NEW YORK – Attention hockey world: Sam Bennett can now do a pull-up.
This is significant because Bennett, the top rated hockey prospect in North America ahead of June’s NHL Entry Draft in Philadelphia, couldn’t do one at the NHL Scouting Combine last month. And this became news. National news.
“Really didn’t think it was that big a deal until the next couple of days when it went crazy,” said Bennett on Monday, attending the Stanley Cup Final with other top prospects.
The news spread quickly through junior hockey blogs. The Toronto Star did a roundup of hockey fitness experts’ opinions on his pull-up deficiency. Bennett, projected as a top five pick from the Kingston Frontenacs, was suddenly The Guy Who Can’t Do a Pull-Up.
“It really did bother me. It’s just … I know I couldn’t do them, but obviously I’m going to keep working on them,” he said. “I guess that’s how people are labeling me right now. There’s nothing I can really do about it, except for work hard in the gym and get better.”
And so he hit the gym after that, working on his upper body strength. In a development that’s likely to get a lot less coverage, he can do multiple pull-ups now.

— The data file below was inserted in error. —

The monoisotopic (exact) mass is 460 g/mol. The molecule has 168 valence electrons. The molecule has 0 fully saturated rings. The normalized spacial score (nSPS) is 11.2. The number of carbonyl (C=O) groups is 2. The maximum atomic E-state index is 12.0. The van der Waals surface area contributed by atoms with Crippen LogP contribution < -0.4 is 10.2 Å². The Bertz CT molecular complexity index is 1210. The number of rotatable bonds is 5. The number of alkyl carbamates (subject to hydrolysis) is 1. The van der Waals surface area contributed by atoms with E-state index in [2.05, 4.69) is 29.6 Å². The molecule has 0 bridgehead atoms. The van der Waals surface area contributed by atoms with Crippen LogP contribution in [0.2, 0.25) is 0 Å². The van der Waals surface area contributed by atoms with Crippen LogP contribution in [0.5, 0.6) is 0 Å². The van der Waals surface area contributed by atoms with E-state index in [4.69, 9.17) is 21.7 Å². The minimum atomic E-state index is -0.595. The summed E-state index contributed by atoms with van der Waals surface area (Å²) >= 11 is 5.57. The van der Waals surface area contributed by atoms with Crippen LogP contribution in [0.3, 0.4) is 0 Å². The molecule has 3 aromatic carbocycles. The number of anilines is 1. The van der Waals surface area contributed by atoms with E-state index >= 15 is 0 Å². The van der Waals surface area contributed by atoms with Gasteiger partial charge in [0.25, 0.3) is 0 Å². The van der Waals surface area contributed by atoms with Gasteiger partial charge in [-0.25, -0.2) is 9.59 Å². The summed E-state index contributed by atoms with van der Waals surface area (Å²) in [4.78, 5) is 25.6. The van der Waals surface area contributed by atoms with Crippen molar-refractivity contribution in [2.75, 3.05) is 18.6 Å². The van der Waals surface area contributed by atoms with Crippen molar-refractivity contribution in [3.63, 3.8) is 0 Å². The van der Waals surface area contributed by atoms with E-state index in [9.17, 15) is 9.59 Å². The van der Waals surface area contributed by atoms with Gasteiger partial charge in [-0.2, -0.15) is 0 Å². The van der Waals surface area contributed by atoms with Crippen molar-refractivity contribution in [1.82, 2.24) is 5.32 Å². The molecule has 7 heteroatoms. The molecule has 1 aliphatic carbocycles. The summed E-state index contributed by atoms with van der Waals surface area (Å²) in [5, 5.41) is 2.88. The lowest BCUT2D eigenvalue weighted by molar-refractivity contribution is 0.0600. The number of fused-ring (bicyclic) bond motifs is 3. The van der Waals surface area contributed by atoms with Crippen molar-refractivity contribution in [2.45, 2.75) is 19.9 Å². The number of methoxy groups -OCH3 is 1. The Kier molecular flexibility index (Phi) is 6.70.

“I can do at least two. It’s not really a big deal. It was just the wrong time to get zero,” he said. “What doesn’t kill you makes you stronger in the end. To experience this at a young age, maybe helps be get through something when I’m older.”
The whole affair has been a test of character for Bennett, a 178-pound, 17-year-old forward. And he received endless support from friends, family and those in the hockey world – from “hey, Gary Roberts didn’t do one either when he was your age” to an unexpected phone call from Ottawa Senators star Jason Spezza.
“I don’t really know him at all, but he trains at my gym. He said he had to call this kid, because he felt bad for him. He said he’s been through a lot of criticism, and you just have to find a way to deal with it,” he said.
The most important thing for Bennett is that this pull-up embarrassment hasn’t impacted his standing as a top prospect in the least. If anything, scouts and potential NHL suitors simply understand that he’s a talented scorer who's also a teenager, needing to get stronger.
“I haven’t talked to one person that has anything to do with hockey that think it’ll affect me at all,” he said. “The only people it’s affecting are the people that don’t know how little a pull-up means to the game of hockey.
“At the end of the day, it doesn’t really matter if I can do a pull-up," he said. "It’s my performance on the ice."
That said, Sam Bennett’s up to two. And counting.
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